A possible role of Ca2+ in the CO2 response has been promulgated since 1988, when Schwartz and coworkers showed that perfusion of epidermal peels of C. communis with solution containing the Ca2+-chelator EGTA resulted in a reduced CO2 response. More recently, the group associated with Hetherington (Webb et al. 1996a) performed photometric measurements of cytosolic free Ca2+ levels ([Ca2+]cyt) in guard cells of C. communis epidermal peels perfused with solutions aerated with either CO2-free air or 700 mm3 dm–3 CO2. Seventy-three per cent of the cells (n = 33 total) exhibited an immediate increase in [Ca2+]cyt upon exposure to the high CO2 concentration. In all except three of the cells, the increase in [Ca2+]cyt was sustained until return to the CO2-free medium. Since we know that guard cells can sense small changes in CO2 concentration, it will be important to repeat these experiments using steps in CO2 concentration on the order of 100 mm3 dm–3, to determine whether or not these smaller steps still generate a change in [Ca2+]cyt of sufficient magnitude to regulate cellular processes.

A Ca2+-based signal transduction chain for the CO2 response is an appealing hypothesis in that experimental manipulation of [Ca2+]cyt has already been shown to affect most of the major ion transport pathways of guard cells in a manner consistent with the observed effects of CO2 on ionic currents (Brearley et al. 1997; Ward et al. 1995; Webb et al. 1996b). Thus, Ca2+ inhibits the inwardly rectifying K+ channels that mediate K+ uptake during stomatal opening, activates both R-type and S-type anion channels at the plasma membrane which mediate anion loss, and inhibits the plasma membrane H+ ATPase which functions during stomatal opening. Channels mediating K+ and anion fluxes across the tonoplast are also Ca2+-regulated (Ward et al. 1995; Pei et al. 1996).

Ca2+ has been implicated in all of the guard cell responses where a role for it has been tested to date, including responses to ABA, auxin, CO2, and oxidative stress (Webb et al. 1996b). Given the participation of Ca2+ in many signal transduction pathways, the question arizes as to how the specificity of the response is achieved, particularly since Webb et al. report that the CO2-induced increases in [Ca2+]cyt are similar to those evoked by ABA. In fact, Webb & Hetherington (1997) suggest that such specificity may not actually exist beyond the level of CO2 and ABA sensing, namely, beyond the early events upstream of [Ca2+]cyt; they conclude that the same effector mechanism may function in both ABA and CO2-induced stomatal closure. This conclusion is based on stomatal aperture measurements showing that the ABA-insensitive mutant abi1 has a reduced stomatal response to 700 mm3 dm–3 CO2, and the abi2 mutant shows no difference at all in stomatal aperture in zero versus 700 mm3 dm–3 aerated solutions. The mutants were also impaired in their ability to respond to Ca2+ in the incubation medium, which induces stomatal closure in epidermal peels taken from wild-type plants. These authors thereby conclude that there is a convergence of the ABA and CO2 signalling pathways on Ca2+, ABI1, and ABI2. Since both ABI1 and ABI2 encode PP2C-type protein phosphatases (reviewed in Giraudat 1995), they invoke de/phosphorylation as a component of the signal transduction pathway.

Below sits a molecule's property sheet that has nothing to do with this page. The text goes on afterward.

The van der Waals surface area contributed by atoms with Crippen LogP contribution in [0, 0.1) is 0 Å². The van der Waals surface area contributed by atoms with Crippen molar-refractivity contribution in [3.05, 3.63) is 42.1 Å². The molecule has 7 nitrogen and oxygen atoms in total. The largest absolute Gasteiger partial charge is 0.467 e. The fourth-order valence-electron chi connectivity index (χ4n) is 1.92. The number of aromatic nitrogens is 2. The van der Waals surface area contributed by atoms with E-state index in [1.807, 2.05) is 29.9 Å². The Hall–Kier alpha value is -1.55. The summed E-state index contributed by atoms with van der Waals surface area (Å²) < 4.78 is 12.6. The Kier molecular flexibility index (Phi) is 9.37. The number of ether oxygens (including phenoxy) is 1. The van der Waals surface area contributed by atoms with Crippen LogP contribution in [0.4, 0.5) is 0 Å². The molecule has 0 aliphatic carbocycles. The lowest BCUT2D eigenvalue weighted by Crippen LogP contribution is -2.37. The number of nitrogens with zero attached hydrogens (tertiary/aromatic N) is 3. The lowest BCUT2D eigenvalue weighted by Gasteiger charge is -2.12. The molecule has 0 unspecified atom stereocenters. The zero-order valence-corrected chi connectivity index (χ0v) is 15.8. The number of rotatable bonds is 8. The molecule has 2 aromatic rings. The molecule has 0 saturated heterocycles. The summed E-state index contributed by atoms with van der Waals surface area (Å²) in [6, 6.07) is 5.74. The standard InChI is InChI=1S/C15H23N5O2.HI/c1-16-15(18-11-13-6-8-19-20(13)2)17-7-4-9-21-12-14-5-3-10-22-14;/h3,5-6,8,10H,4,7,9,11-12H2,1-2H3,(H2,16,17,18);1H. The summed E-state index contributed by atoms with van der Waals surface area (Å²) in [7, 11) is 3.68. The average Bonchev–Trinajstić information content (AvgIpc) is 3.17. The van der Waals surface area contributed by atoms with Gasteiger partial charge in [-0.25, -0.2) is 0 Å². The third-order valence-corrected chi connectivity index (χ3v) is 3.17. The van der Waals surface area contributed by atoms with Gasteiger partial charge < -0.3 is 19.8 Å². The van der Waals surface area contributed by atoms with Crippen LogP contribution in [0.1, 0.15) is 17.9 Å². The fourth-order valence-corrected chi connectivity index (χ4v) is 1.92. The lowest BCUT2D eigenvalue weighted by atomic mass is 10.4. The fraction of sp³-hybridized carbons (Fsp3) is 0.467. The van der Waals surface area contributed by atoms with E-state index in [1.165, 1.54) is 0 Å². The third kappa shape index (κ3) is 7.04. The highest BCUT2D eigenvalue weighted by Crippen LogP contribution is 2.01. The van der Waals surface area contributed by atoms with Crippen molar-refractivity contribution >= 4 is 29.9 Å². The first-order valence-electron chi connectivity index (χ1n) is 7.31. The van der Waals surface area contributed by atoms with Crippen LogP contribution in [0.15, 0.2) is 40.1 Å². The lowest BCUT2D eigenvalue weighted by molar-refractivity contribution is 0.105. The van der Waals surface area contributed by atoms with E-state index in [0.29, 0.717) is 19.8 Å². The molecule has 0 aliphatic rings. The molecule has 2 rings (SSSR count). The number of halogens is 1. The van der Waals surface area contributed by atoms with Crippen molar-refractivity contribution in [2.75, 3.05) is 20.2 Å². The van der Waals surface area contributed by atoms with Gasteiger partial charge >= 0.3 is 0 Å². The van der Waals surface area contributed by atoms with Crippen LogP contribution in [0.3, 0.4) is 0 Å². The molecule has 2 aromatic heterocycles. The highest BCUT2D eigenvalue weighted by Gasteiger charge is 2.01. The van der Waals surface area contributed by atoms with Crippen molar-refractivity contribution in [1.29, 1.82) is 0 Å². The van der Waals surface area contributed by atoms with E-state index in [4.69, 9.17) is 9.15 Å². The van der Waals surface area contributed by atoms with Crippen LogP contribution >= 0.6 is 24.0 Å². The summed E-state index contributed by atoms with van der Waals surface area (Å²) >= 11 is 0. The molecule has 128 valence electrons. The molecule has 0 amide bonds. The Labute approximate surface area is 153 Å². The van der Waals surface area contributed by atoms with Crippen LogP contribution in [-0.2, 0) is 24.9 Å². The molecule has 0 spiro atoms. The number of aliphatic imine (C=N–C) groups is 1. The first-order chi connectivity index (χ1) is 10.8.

The interpretation of these data is, however, challenged by more recent results. Leymarie, Vavasseur & Lascève (1998) found that, both in measurements of stomatal conductance in whole plants and in epidermal peel assays, abi1 and abi2 plants responded to CO2, although the responses were reduced in magnitude. These data therefore suggest interaction between, but not convergence of, the ABA and CO2 signalling pathways. About two decades ago Raschke and coworkers demonstrated that ABA enhances the CO2 response (Raschke, Pierce & Popiela 1976; Dubbe, Farquhar & Raschke 1978). If the presence of this hormone, and, necessarily, the ability to sense it, enhances the guard cell response to CO2 then it is possible that the CO2 and ABA responses are mediated by separate but interacting pathways, such that it simply becomes difficult to detect the CO2 response in the absence of an ABA response. Leymarie et al. (1998) also provide an interesting specific hypothesis as to why Webb and Hetherington did not see the CO2 response under their experimental conditions: those conditions employed relatively high (50 mM) KCl concentrations in the incubation medium, and early work with epidermal peels of V. faba showed that high KCl concentrations suppress the CO2 response, with the sensitivity restored if an impermeant anion, iminodiacetic acid, is substituted for Cl (Wardle & Short 1981). Mechanistically, these results can be understood if a high external Cl concentration reduces the electrochemical gradient for Cl loss through the anion channels, thereby also suppressing the membrane depolarization required for stomatal closure.